New Bill in Congress to End Subminimum Wage

Topics: Employment, Federal News,

The article further states, “A bill recently introduced in both the U.S. Senate and the House of Representatives would put an end to what’s known as subminimum wage.  Under a law dating back to the 1930s, employers can obtain 14(c) certificates from the Department of Labor allowing them to pay people with disabilities less than the federal minimum, currently $7.25 per hour. Workers who are paid at a lower rate are supposed to be compensated based upon their productivity level compared to that of someone without a disability.”

“There has been a push in recent years to outlaw subminimum wage, with critics saying that the system is exploitative and leaves some people with disabilities earning just pennies per hour. On the flip side, however, there are families and advocates who say that the wage system still plays an important role, particularly for those with severe disabilities who benefit from having a sense of purpose in an environment where they are surrounded by peers.”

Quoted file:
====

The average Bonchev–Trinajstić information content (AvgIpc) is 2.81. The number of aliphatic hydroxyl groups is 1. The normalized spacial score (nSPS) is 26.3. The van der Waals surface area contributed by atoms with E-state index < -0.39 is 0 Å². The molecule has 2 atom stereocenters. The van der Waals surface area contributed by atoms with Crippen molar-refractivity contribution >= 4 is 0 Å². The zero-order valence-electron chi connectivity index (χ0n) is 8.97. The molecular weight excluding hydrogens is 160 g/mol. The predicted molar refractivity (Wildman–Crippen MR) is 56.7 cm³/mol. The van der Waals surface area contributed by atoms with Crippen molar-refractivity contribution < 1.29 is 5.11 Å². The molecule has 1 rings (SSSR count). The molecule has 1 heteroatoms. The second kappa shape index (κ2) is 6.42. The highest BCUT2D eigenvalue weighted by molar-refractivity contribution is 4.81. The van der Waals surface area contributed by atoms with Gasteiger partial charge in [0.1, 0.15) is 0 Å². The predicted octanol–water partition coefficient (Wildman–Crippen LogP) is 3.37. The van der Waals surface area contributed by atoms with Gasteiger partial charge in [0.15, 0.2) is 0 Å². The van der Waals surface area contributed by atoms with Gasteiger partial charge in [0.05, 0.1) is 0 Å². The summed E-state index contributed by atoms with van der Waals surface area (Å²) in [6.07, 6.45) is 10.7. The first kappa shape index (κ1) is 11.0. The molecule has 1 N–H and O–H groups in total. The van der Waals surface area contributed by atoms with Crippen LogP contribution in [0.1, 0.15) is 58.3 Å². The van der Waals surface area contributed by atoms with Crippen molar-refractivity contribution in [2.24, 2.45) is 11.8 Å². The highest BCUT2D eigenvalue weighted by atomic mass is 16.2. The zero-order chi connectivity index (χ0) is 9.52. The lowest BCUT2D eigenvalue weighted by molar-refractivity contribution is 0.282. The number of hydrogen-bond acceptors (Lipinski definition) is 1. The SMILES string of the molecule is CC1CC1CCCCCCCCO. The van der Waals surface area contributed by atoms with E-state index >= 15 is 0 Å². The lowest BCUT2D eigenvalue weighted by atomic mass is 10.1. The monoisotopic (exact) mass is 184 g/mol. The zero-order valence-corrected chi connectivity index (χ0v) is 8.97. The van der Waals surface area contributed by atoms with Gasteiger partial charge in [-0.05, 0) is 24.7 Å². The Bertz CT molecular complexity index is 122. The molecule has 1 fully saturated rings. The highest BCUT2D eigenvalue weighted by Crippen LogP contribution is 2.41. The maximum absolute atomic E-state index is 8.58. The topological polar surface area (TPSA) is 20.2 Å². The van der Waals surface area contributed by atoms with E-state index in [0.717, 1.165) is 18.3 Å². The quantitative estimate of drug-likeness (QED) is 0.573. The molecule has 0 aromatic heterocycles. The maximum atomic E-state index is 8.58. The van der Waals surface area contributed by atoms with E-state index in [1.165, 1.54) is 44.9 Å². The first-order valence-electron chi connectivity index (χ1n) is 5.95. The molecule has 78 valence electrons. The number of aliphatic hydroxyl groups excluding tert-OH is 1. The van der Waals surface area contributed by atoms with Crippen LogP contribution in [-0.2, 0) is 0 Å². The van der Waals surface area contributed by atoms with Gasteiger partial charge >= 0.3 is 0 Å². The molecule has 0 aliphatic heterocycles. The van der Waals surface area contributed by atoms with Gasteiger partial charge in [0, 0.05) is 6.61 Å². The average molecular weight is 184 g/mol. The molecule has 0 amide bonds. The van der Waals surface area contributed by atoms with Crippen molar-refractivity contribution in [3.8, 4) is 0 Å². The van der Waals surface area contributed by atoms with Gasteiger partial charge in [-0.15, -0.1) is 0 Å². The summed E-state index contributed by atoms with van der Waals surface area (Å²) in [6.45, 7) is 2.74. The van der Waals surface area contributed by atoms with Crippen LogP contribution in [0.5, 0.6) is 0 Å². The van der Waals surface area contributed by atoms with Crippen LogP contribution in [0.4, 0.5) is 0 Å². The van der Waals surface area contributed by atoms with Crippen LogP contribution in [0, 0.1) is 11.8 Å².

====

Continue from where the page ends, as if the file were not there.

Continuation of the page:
“The new bill called the Transformation to Competitive Employment Act, or S. 260, would require the Labor Department to stop issuing 14(c) certificates. Existing certificates would be phased out over a six-year period. In addition, the measure would make available grants and establish a technical assistance center to help businesses that currently pay subminimum wage transition toward a business model employing people with disabilities in a competitive, integrated fashion.”